Russia intervened in Syria’s civil war the next year and immediately started bombing U.S.-backed forces. Additionally, Russia stands accused of violating arms-control agreements with the U.S. and placing nuclear weapons in Europe, much as it did in the Cold War.

China, over the same period, embarked on a massive, ambitious campaign to rebuild its military and dominate the South China Sea, a shipping lane where annual commerce worth trillions of dollars passes through, and where China has ignored international law in building artificial islands in contested territory.

The return to Cold War footing for Eastern powers isn’t Trump’s doing and didn’t happen on his watch, but the U.S.’s embrace of a new Cold War definitely is.

These are the responses to Trump’s DC military parade
China and North Korea used to be friends. Now, China won’t even take their calls.

Trump takes aim at China and Russia, looking to fight fire with fire

The Trump administration recently released a series of documents outlining the U.S.’s foreign policy and military bearings. In the National Defense Strategy, the National Security Strategy, and the Nuclear Posture Review, the Trump administration has consistently named its biggest challenges as taming the rises of Russia and China.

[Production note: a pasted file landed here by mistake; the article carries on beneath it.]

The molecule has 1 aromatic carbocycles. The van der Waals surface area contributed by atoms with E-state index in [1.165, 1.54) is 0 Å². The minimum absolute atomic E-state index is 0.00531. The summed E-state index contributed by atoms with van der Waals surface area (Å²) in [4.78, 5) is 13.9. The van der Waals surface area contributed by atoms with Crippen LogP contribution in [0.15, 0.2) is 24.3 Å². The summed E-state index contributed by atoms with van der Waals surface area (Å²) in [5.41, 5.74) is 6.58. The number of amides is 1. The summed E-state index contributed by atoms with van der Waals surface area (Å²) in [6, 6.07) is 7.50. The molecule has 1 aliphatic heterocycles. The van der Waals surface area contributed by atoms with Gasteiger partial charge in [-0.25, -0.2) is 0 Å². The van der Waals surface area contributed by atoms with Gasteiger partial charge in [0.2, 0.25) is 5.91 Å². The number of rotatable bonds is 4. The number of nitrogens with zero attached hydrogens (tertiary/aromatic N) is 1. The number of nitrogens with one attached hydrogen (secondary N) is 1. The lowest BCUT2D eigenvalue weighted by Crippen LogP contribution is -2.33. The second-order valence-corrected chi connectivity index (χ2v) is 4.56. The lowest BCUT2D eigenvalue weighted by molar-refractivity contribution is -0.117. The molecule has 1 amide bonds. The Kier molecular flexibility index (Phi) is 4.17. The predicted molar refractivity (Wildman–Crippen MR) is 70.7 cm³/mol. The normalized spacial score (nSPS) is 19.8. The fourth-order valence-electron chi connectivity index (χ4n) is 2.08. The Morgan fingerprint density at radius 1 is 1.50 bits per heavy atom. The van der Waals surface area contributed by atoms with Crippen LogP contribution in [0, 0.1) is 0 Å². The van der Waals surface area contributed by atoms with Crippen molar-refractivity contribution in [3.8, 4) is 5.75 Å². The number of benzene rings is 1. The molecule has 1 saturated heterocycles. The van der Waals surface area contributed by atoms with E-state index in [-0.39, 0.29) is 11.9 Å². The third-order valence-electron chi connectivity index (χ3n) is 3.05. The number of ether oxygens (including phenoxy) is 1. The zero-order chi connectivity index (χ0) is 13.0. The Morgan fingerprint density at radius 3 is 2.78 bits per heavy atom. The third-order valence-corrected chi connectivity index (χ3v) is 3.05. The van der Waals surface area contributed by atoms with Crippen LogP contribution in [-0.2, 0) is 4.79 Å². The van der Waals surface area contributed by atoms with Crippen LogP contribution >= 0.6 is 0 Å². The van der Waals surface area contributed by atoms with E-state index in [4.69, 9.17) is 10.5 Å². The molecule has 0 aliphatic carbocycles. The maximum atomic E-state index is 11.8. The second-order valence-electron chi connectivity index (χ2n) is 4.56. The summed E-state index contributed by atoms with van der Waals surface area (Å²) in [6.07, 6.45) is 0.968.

Trump’s new nuclear posture looks past arms control and toward an arms race.

Russia regularly holds military parades. So does North Korea. So do many U.S. allies, including many democracies.

Trump’s military parade may be costly, and it may tax an already stretched military, but in context, it marks a return to Cold War-era great-power competition.

MIGHTY MILSPOUSE

I’m a milspouse living with chronic anxiety. Here’s what I want you to know

It’s Monday. I’ve been awake since 6am and I’m sipping on hot coffee – a rare treat in my house, since my kids are still asleep – and looking at my weekly planner. I see that I have another full week of appointments and social gatherings.

Seems pretty normal, right?


For any other person, this looks like a normal week. As for me, this looks like a million things to do and I start thinking of all the ways any of these can go wrong. I quickly become overwhelmed, and then, anxious. I try to gain some control by using my husband as a soundboard to discuss everything coming up, and we formulate a plan together. His reassurance is what helps me overcome the anxiety and get things done.

Then, he calls me and tells me he has a last-minute TDY, and he leaves this weekend. Once again, the military has thrown a wrench in our plans, and I am expected to pick up the slack and adapt.

For some, this last part is just par for the course, and they manage just fine despite the difficulties ahead. For me, my anxiety is now in full swing. How will I get through this?

This is just one example of how my anxiety used to affect my daily life as a military spouse. My anxiety also had control over other aspects, such as:

  • Making friends at a new place (because I feared I wouldn’t be accepted by them)
  • Cancelling plans
  • PCSing
  • My spouse’s work schedule changes
  • Deployment